Events, commentary, reports about Long Lake NY. Real Adirondack Experience

Soaps’ demise a boost to Long Lake By TOM KEYSER Staff Writer Published: 12:00 a.m., Friday, October 1, 2010

(excerpt from the Times Union)

LONG LAKE — When Alexandra Verner Roalsvig was a child of 8 in this Adirondack town, her family’s television got two stations, and they were both CBS affiliates. So she grew up watching “As the World Turns.”

Now, as director of tourism in Long Lake (population 850 year-round, 6,000-8,000 summers), she has organized a two-day event this weekend called “An Adirondack Affair.” A panel discussion tonight will address the question: What happened to our shows?

“Our shows” are soap operas, specifically “As the World Turns,” where Roalsvig worked for 17 years as production assistant before moving last year back to Long Lake, 130 miles north of Albany. She has invited five former colleagues — a writer, director and three “As the World Turns” actresses (two-time Emmy-award-winning Martha Byrne, Ellen Dolan and Yvonne Perry, who lives in the Capital Region) — to participate in a panel discussion, acting and writing workshops, and a cabaret performance. (See box.)

Much has changed since 1978, when Roalsvig began watching “As the World Turns.” Then, it was the most-watched daytime drama with 10 million viewers. Two weeks ago, it went off the air after 13,858 episodes. It debuted in 1956.

With the demise last year of “Guiding Light,” only six daytime soap operas are left, down from a peak of 19 in 1970. You can blame O.J. Simpson for that.

After Simpson’s murder trial in 1995 pre-empted daytime TV for months, ratings for soap operas never returned to their pre-trial numbers, says Fritz Brekeller, a director who has worked more than 20 years in soap operas, helped write histories of leading soaps and is conducting research for a documentary about soap operas.

“The Simpson trial was a real-life soap opera unfolding on TV,” says Brekeller, one of the participants at Long Lake. “By the time it ended, a lot of people who were in the habit of watching soaps discovered that they didn’t need to watch them as much anymore.”

They found other options for their daytime-drama fix. Simpson’s trial led to talk shows “jumping on the real-life bandwagon,” Brekeller says. “They began dealing with the same kind of stories that the daytime dramas were dealing with,”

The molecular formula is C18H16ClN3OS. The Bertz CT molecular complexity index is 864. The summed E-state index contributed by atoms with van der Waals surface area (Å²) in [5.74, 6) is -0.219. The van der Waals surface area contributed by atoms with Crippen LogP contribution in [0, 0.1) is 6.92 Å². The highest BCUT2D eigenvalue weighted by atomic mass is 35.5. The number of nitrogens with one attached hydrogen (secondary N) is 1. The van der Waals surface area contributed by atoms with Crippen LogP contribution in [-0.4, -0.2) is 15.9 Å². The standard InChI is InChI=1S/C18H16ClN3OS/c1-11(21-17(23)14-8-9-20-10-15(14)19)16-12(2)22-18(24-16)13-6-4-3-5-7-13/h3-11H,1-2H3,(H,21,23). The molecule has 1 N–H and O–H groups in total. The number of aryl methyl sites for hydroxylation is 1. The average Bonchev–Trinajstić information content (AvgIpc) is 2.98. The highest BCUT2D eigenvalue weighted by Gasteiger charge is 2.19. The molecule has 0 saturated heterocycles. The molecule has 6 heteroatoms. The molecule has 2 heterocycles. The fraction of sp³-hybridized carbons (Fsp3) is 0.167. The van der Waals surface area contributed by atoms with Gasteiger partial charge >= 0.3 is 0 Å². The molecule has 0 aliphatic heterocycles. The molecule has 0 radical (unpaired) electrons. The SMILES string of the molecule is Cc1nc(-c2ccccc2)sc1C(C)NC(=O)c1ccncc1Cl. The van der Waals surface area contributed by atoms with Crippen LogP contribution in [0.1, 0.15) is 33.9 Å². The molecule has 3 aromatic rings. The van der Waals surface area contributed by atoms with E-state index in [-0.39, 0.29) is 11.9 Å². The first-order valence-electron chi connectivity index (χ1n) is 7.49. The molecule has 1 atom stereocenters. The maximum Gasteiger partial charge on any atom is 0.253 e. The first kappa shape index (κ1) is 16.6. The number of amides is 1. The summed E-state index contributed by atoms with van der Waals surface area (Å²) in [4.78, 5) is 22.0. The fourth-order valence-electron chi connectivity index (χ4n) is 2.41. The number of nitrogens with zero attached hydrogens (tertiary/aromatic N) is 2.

In addition, the Lifetime network was gaining in popularity by airing shows geared to 18-to-49-year-old women, the demographic that had bolstered soaps for decades. More and more women went to work. More cable channels sprang up — then soap-inspired prime-time dramas such as “Peyton Place” and “Dallas,” then the Internet, then reality shows.

They all sucked viewers from the soaps. And as ratings declined, the soaps started downsizing, reducing casts, cutting salaries and compromising creativity.

“It really is all about downsizing in corporate America,” says Byrne, the award-winning actress who spent more than two decades on “As the World Turns.” “It involves a lot of different aspects of how the world is changing.

“Something that’s worked for 54 years, why is it gone? What changed, not just in the world and the genre, but what happened behind the scenes to affect those changes?”

She and Brekeller say TV executives made some bad choices that contributed to the soaps’ demise. They will talk about those with colleagues in the panel discussion and throughout “An Adirondack Affair.”

“We’re living in an age where people are just busier,” Brekeller says. “Everybody has to work. Everybody’s trying to balance so many responsibilities. I just don’t think people have the time anymore to commit to watching a show five days a week.”

Tom Keyser can be reached at 454-5448 or by e-mail at tkeyser@timesunion.com.

‘An Adirondack Affair’

Friday

Long Lake Town Hall:

7 p.m. panel discussion: “What Happened to Our Shows?” (Participants: Actresses Ellen Dolan, Yvonne Perry and Martha Byrne from “As the World Turns,” writer Tom Casiello from “The Young and the Restless” and director Fritz Brekeller from “All My Children.”)

Admission: $15, $10 members of Adirondack Lakes Center of the Arts

Saturday

Long Lake Central School:

9:30 a.m.: registration

10-11:30 a.m., 1-2:30 p.m., 2:30-4 p.m.: acting workshops

10-11:30 a.m.: writing workshop

Admission: $20 per session, $55 for three sessions

Location to be announced:

5:30 p.m.: VIP reception (benefit for Adirondack Lakes Center of the Arts)

Admission: $50

Long Lake Town Hall:

7:30 p.m.: Cabaret performance by Ellen Dolan and Martha Byrne

Admission: $15, $10 members of Adirondack Lakes Center of the Arts

Info: 624-3077, http://www.anadirondackaffair.com

Advertisements

Leave a Reply

Fill in your details below or click an icon to log in:

WordPress.com Logo

You are commenting using your WordPress.com account. Log Out / Change )

Twitter picture

You are commenting using your Twitter account. Log Out / Change )

Facebook photo

You are commenting using your Facebook account. Log Out / Change )

Google+ photo

You are commenting using your Google+ account. Log Out / Change )

Connecting to %s